Unlike the old hangers, which were welded onto the bike frame, modern hangers are screwed for easy replacement.

You require an Allen/hex wrench to detach the old hanger and screw the new hanger in place.

2. How Do You Replace A Derailleur Hanger?

You can replace a derailleur hanger by following these simple steps:

  • Remove the rear wheel
  • Loosen the bolts holding the old derailleur on the hanger
  • Loosen the screws on the hanger to remove it (the hanger)
  • Clean and lubricate where you’ll fit the new hanger
  • Fit the new hanger in place and screw it
  • Re-install the rear tire

3. How Much Does A Derailleur Hanger Replacement Cost?

It’s possible to get a decent derailleur hanger for $10-$20. Only a handful cost more than $20.

Derailleur hangers are cheap because they are generally designed to break or bend in place of your drivetrain or bike frame. So, they are usually short-lived.

4. Are Derailleur Hangers Universal?

Currently, SRAM has introduced universal derailleur hangers, and Trek is supporting the idea. AUTUT is another brand selling universal derailleur hangers.

So far, there are only limited universal derailleur hangers. Therefore, you have to be careful not to buy the wrong type.

5. Why Did My Derailleur Hanger Break?

The derailleur hanger mostly breaks as a result of heavy impact on the drivetrain.

Since its role is to protect the drivetrain and frame, it absorbs impact during a crash.

Other possible causes of a broken derailleur include over-shifting, dirty derailleur, or a short, dirty, or worn-out chain.

6. What Happens To The Hanger When Bent?

The hanger breaks apart when bent. Usually, the solid molecules that hold the hanger in place disengage when it bends, producing heat that damages the hanger.

7. Can You Straighten A Derailleur Hanger?

Provided that the derailleur hanger is only slightly bent, you can comfortably straighten it. Just ensure you don’t over-bend it when trying to straighten it.

But if the bend is excessive, replace the derailleur hanger instead. A new hanger will cost you $10-$20.

8. Is It Hard To Replace A Derailleur Hanger?

You probably don’t know this but replacing a derailleur is not as complicated as most people think.

You need to unscrew and remove the old derailleur, clean and lubricate its attachment point, and then fit and screw the replacement hanger in place.

Also Read:

Closing Thought on ‘How to Replace a Broken a Broken Deralleur Hanger’

Are you still wondering, ‘how do I replace a broken derailleur hanger?’ I guess not, especially after going through my DIY guide!

So, use the tips each time you want to replace your derailleur hanger. And since it’s prone to breakage, you’ll have to replace it more often than you think.

Frequently Asked Questions

How do you replace a derailleur hanger?

Replacing a derailleur hanger is actually a quite straightforward process if you have the right tools and a little bit of patience. First, you’ll want to separate the derailleur from the hanger with a 5mm Allen wrench, taking care not to lose the small bolt that holds them together. After you have detached the derailleur, you can then remove the old hanger; usually, this involves unscrewing a couple of 3mm or 2.5mm Allen bolts. Next, align the new hanger with the bolt holes on the bicycle frame and secure it in place. Re-attach the derailleur to the hanger and adjust if necessary to ensure that it shifts smoothly. This task takes me about 15-20 minutes, depending upon the bike model. I’ve repeated this process more than I can count, and every time I remind myself to be gentle, especially with the screw threads. The better care you take of them, the easier your maintenance tasks will be in the future.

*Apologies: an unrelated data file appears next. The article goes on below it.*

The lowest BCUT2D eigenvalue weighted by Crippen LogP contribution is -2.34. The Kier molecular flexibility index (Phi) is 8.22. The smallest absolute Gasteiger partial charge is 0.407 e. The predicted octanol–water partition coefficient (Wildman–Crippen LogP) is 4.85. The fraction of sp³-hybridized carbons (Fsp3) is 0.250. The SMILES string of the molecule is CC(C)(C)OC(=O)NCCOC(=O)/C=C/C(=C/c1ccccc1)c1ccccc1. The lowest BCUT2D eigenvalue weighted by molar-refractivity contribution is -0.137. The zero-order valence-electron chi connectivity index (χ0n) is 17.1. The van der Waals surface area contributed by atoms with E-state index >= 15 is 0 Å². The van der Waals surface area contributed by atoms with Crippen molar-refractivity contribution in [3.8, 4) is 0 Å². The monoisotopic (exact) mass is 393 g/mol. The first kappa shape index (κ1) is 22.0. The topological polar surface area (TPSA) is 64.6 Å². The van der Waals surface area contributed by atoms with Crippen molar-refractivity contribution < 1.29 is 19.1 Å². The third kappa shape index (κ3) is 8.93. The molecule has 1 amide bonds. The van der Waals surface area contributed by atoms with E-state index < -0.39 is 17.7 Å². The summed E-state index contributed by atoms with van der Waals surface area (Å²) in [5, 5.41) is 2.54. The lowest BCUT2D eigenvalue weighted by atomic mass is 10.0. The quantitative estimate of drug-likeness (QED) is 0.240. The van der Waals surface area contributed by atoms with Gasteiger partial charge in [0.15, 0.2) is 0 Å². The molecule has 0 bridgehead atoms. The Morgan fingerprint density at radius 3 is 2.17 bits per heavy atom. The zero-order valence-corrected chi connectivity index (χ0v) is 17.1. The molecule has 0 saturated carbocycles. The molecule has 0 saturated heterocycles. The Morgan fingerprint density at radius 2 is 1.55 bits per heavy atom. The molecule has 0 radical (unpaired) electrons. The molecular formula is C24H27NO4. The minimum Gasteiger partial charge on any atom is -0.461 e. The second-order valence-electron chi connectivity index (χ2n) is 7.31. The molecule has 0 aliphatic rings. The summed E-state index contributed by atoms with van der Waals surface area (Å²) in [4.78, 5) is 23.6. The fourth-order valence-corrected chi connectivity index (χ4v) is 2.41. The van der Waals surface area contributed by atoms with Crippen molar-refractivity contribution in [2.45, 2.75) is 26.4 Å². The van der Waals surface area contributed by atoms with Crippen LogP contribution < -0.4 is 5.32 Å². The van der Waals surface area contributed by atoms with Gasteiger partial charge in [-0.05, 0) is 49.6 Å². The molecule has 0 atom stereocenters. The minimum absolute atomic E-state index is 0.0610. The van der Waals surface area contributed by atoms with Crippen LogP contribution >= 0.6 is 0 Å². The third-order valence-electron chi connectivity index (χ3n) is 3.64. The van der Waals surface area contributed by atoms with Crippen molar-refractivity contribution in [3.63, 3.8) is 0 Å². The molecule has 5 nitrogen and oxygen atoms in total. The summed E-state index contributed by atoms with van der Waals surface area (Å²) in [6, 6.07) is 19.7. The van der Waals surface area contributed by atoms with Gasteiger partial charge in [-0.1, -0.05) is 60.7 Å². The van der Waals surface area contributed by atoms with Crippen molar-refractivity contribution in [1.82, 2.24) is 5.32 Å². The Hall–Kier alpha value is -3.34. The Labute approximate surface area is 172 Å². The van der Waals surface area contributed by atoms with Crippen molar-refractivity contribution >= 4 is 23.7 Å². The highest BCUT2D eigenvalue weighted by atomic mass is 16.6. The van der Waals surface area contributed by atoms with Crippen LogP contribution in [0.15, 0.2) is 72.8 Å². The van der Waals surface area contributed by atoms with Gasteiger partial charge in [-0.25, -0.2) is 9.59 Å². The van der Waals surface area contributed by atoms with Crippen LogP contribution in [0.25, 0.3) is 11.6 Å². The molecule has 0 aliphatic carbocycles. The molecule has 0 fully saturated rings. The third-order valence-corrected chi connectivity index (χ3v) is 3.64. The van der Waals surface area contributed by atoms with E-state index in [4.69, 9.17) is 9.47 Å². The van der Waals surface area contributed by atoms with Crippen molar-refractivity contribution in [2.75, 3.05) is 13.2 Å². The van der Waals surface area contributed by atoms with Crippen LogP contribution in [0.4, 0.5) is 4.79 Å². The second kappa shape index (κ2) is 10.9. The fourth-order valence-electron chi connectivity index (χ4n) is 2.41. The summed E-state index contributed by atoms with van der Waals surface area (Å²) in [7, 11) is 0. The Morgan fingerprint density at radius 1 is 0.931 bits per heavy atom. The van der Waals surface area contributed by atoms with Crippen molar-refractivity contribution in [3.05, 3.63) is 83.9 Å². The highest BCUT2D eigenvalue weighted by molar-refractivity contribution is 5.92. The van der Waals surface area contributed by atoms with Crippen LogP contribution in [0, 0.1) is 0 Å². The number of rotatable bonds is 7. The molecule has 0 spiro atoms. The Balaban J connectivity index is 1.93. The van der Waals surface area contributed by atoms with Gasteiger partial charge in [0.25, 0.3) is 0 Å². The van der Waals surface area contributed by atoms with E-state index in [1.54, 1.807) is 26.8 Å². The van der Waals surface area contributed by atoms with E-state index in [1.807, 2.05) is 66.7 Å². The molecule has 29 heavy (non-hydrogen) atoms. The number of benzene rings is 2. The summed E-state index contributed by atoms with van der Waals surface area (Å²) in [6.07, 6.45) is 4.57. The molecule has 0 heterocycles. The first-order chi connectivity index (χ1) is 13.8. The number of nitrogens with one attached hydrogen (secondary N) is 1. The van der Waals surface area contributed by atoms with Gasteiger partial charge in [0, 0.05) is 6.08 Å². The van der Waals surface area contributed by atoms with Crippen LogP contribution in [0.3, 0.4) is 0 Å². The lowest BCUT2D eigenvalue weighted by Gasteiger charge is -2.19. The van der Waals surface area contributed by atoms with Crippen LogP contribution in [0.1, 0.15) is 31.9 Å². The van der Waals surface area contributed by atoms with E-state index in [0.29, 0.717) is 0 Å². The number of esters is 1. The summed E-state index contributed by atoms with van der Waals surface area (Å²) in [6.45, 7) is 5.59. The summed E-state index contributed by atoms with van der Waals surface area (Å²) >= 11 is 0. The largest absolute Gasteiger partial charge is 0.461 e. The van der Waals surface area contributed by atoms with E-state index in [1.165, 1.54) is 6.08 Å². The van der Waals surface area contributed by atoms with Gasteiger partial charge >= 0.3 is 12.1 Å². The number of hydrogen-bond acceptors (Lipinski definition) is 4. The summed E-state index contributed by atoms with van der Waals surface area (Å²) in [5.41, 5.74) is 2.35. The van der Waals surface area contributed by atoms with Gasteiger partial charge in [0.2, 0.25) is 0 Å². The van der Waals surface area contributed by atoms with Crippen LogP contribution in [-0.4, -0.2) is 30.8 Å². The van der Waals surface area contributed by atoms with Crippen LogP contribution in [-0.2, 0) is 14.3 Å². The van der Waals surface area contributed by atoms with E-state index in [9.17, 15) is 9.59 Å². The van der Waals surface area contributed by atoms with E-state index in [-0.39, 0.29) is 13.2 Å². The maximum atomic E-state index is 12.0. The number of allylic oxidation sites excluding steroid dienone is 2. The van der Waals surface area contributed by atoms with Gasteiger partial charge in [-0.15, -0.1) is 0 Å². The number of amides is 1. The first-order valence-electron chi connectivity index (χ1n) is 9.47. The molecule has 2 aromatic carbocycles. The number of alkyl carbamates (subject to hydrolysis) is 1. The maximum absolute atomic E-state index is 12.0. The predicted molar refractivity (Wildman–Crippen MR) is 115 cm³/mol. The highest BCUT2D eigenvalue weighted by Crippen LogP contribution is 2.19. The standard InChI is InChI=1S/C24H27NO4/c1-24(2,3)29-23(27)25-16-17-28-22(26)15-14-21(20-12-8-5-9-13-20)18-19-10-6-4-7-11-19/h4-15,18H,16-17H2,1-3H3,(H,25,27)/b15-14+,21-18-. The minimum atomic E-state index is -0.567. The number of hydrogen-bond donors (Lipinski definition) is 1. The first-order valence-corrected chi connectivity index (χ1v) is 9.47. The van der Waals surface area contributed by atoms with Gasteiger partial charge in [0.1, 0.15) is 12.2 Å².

Can you fix a derailleur hanger?

Depending on the severity of the derailleur hanger’s deformation, it may be feasible to straighten it rather than replace it outright. If the hanger is just slightly bent, a hanger alignment tool can be used to correct its position massaging it back into place. I recall one time when I was out on a trail and I nudged my bike against a rock subtly enough that it didn’t seem like a big deal at the time. It was only when I got back on and started experiencing inconsistent gear changes that I realized the impact had bent my hanger. Fortunately for me, I had brought my tools along and was able to quickly straighten the hanger enough to get me home. However, if a hanger is severely bent or broken, it becomes necessary to replace it. I emphasize, safety should be the foremost concern and riding with a severely damaged hanger can lead to dangerous situations.

Why do derailleur hangers break?

Derailleur hangers have a propensity to break or bend primarily because that’s what they’re designed to do. They serve to be the weakest link in the system acting as a buffer between the more vital parts of your bike like the frame or derailleur and any potential damage. This role of self-sacrifice was plainly demonstrated in a nasty incident I experienced a few years ago. I took a particularly tough tumble while biking downhill at speed—I’m talking body over handlebars, the whole deal. Miraculously, the bike made it out with the derailleur hanger being the only casualty. It had bent, absorbing the shock of the fall, thereby effectively protecting the bike frame and derailleur. Could you imagine my horror if the frame, rather than the hanger, had taken that hit? That’s why we owe a lot to these little metal pieces.

Are derailleur hangers universal?

While it would be incredibly convenient if all derailleur hangers were universal, the reality is they’re not. Back in the day, each frame had its own specific hanger design, and although in recent years we’ve seen a move towards more standardization, this still rings true for the vast majority of bikes. My garage is a testament to this fact. I have a separate box with different hangers for each of my bikes: one for my single-speed city bike, another for my weekend road bike, and yet another for the mountain bike I save for special occasions. Each of these hangers has a different design to fit their specific frames. But don’t despair. Most bike shops and online retailers will categorize hangers according to the frame/bike brand and model, which should make it easier to find the exact part you’re looking for.